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Are you looking for an experienced specialist in the medical field of canaloplasty? Then, you will exclusively find specialists, clinics, and centers in your area in Germany, Austria, and Switzerland on the PRIMO MEDICO website.


Specialists in Canaloplasty

Information About the Field of Canaloplasty

What Is Canaloplasty?

Canaloplasty is a relatively new surgical procedure for glaucoma treatment.

Glaucoma is usually caused by excessive intraocular pressure. Elevated intraocular pressure occurs when the outflow of the eye's aqueous humor is obstructed, and the fluid backs up in the eye. Usually, the aqueous humor drains through the Schlemm's canal at the angle of the eye's anterior chamber. In glaucoma, this canal is often collapsed.

The Schlemm's canal is widened with a microcatheter during canaloplasty, and a suture is inserted into the canal. Canaloplasty restores natural aqueous humor outflow and is intended to keep the canal permanently open.

Canaloplasty was developed as an alternative surgical method to trabeculectomy, which is often associated with complications.

Compared to trabeculectomy, canaloplasty is characterized by fewer complications, a rapid healing process, shorter hospital stays, and fewer follow-up visits. However, intraocular pressure can be lowered more effectively with trabeculectomy.

Who Is Eligible for Canaloplasty?

In principle, canaloplasty is suitable for all types of open-angle glaucoma. However, open-angle glaucoma or wide-angle glaucoma is the most common type of glaucoma, accounting for more than 90 percent of cases.

Since canaloplasty can only achieve a moderate reduction in pressure, the method is primarily considered for patients with mild to moderate glaucoma.

This gentle surgical method is particularly suitable for patients with a high risk of complications, chronic conjunctivitis, or older patients.

Canaloplasty is not suitable for people with narrow-angle glaucoma, in which there is narrowing or occlusion of the chamber angle and chronic angle-closure glaucoma. The surgical method is also not valuable for neovascular glaucoma, in which vessels close the chamber angle, in complicated glaucoma with scarring or congenital glaucoma.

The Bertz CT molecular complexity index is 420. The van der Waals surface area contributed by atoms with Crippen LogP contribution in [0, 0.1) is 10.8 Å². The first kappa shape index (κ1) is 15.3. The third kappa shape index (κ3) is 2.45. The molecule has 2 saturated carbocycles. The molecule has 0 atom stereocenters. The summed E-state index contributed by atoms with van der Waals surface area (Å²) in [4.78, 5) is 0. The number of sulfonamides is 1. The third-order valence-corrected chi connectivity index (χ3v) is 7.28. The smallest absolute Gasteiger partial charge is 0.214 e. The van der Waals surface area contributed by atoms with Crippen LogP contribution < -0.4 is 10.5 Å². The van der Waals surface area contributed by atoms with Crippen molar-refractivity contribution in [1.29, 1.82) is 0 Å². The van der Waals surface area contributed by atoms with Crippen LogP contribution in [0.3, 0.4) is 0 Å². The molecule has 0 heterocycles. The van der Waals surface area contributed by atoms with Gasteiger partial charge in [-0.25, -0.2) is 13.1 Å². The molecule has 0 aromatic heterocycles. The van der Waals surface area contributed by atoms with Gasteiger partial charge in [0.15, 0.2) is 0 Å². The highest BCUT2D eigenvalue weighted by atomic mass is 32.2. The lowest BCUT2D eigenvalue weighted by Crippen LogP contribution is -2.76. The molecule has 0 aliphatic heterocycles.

What Is the Procedure?

Canaloplasty can be performed with local anesthesia without general anesthesia. During the procedure, the surgeon opens the white sclera of the eye at a small spot at the junction with the clear cornea. This is where the Schlemm's canal is located, which runs in the sclera all around the clear cornea. Next, the surgeon inserts a tiny catheter through the Schlemm's canal. As the catheter is withdrawn, a thread is placed in the canal, and a viscous substance called viscoelastic is inserted to stretch the canal. This is to keep the canal permanently open and restore drainage. Finally, the surgeon covers the canal and sutures the sclera tightly.

The procedure is followed by an inpatient stay of a few days and a follow-up visit after approximately four to six weeks.

What Is the Experience?

More severe complications rarely occur with canaloplasty. The healing process is fast, and the inpatient stay is shorter than with trabeculectomy. In addition, fewer follow-up visits become necessary.

However, trabeculectomy is more effective at lowering intraocular pressure. Canaloplasty can lower intraocular pressure to about 15 to 16mmHg. Studies showed that about 30 percent of patients achieve the target pressure established before surgery through canaloplasty and subsequently manage without eye drops. Another 40 percent require additional eye drops to lower the pressure to the desired level. Despite surgery and eye drops, more than one-third do not achieve the target pressure.

With trabeculectomy, the target pressure is reached in about 70 percent of patients without additional eye drops. However, nearly one-third of patients do not achieve the desired pressure reduction with surgery and eye drops even here.

In canaloplasty, the potential pressure reduction also depends on the baseline value. This means that pressure is unlikely to be reduced sufficiently in advanced glaucoma with high intraocular pressure.